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13 responses to “In the Season of Ticketfly, Is It Ticketmaster’s Time to Die?”

  1. joey says:

    you have got to be kidding me. their average client sold 7k tix a year in 2011. this dropped to 5k tix a year in 2012. ticketmaster won’t even touch a client selling tickets in such low numbers.
    anyone smell a company desparately trying to beat a drum… angling for an exit?

  2. Bill S. says:

    Positioning themselves for an exit is right. Ticketfly has nothing that differentiates themselves from the competition. They do, however, have the most active and effective publicist of the bunch, so congrats to whoever is doing that work…

  3. TommyBoy says:

    A company that pumps out colorful infographics and client newsletters announcing ‘new’ features that aren’t actually new isn’t going to get a great valuation for an exit…

  4. Jered says:

    Ticketing platforms are a dime a dozen, and and the key to winning isn’t social gamification buzzword-of-the-day crap. If I’m a small artist playing a small venue, I can use this, or Eventbrite, or Brown Paper Tickets, or another.

    If I am an even moderately successful artist, I must use Ticketmaster. The vast majority of large venues have ticketing exclusivity with Ticketmaster. Most of them are owned by LiveNation. If you’re on a tour, you may not even have the option of booking a non-TM venue — TM will drop all your other dates. There aren’t enough independent venues to compete.

    How is Ticketfly going to break this monopoly? Nobody else has, and I don’t see anything here that says they have a plan.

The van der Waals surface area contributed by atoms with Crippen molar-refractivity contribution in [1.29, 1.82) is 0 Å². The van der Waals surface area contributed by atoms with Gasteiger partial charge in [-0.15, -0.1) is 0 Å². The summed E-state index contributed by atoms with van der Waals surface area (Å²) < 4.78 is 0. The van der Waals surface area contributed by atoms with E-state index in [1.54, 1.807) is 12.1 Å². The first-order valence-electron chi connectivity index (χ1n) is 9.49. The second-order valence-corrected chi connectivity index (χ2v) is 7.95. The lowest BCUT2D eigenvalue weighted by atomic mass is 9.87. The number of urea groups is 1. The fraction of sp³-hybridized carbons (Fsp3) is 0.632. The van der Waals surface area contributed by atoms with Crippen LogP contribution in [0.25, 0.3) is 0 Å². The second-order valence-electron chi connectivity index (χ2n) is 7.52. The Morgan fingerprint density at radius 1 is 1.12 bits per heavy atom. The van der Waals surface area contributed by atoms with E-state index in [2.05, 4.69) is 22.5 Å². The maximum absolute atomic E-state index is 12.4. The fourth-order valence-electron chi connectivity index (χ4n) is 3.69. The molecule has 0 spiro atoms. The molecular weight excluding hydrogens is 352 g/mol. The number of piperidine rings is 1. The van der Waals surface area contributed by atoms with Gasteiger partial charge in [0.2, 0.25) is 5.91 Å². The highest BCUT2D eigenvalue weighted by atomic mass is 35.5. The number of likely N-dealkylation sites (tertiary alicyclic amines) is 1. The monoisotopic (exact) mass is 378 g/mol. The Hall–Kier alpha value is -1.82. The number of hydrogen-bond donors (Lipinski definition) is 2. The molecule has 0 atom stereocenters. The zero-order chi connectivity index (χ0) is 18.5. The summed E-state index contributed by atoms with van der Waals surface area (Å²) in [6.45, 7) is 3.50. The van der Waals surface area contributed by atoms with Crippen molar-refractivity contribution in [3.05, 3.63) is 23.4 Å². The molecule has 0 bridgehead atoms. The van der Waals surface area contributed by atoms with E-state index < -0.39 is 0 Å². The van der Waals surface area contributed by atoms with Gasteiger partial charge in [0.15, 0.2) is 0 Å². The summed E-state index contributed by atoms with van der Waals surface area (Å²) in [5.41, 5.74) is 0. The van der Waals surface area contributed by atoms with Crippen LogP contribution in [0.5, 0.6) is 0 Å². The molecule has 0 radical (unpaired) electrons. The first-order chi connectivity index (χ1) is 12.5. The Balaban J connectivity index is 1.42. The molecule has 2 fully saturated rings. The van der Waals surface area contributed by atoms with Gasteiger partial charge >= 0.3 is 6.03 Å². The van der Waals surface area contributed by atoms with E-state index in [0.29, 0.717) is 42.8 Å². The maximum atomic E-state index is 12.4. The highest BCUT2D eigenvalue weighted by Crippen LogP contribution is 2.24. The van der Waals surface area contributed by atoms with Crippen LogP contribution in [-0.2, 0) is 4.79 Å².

• Wade Roush says:

      Jered – You’d have to ask Ticketfly, but my guess is they’d say their plan is to whittle away at Ticketmaster’s monopoly one venue at a time. Obviously they’re out of luck when it comes to the venues owned by Live Nation.

  5. Shaun N says:

    Ticketfly is evil. This must be a joke. I have been turned away from a show after driving 9 hours and waiting in line in the cold for 3 hours (AT THE FRONT). After an $80 CD/t-shirt combo (for 2) we were told that stuff would be mailed and that we would have to pay $25 extra a piece for the actual tickets..which were $10 online initially. I’m pretty sure that’s illegal, and this has happened to others. I’m not stuck to one or another company but at least all the tickets I’ve ever purchased with ticketmaster actually got me into the show.

    • Sean Harris says:

      Hey Shaun can I ask you where you drove from, and what concert/event you were attending? I am starting an online ticket co, and I plan to be a mid-range co that will offer some very different technology and service combination. I’m a regular dude like you, and I want to service guys like us effectively, so feed back from you on your experience would be invaluable.

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  9. TicketLie says:

    Andrew Dreskin and Ticketfly claim to be innovators, but are backed by VC money and keep going deeper and deeper in debt. They are slowly poaching their way to the middle. Pissing away money buying off slimy promoters…until the well runs dry. The only thing they spend more money on than fictitious PR is hemming his little people clothes.

  10. Rick says:

    Too funny. So he is NOT the self-proclaimed Godfather of ticketing. Lol. His old boss is.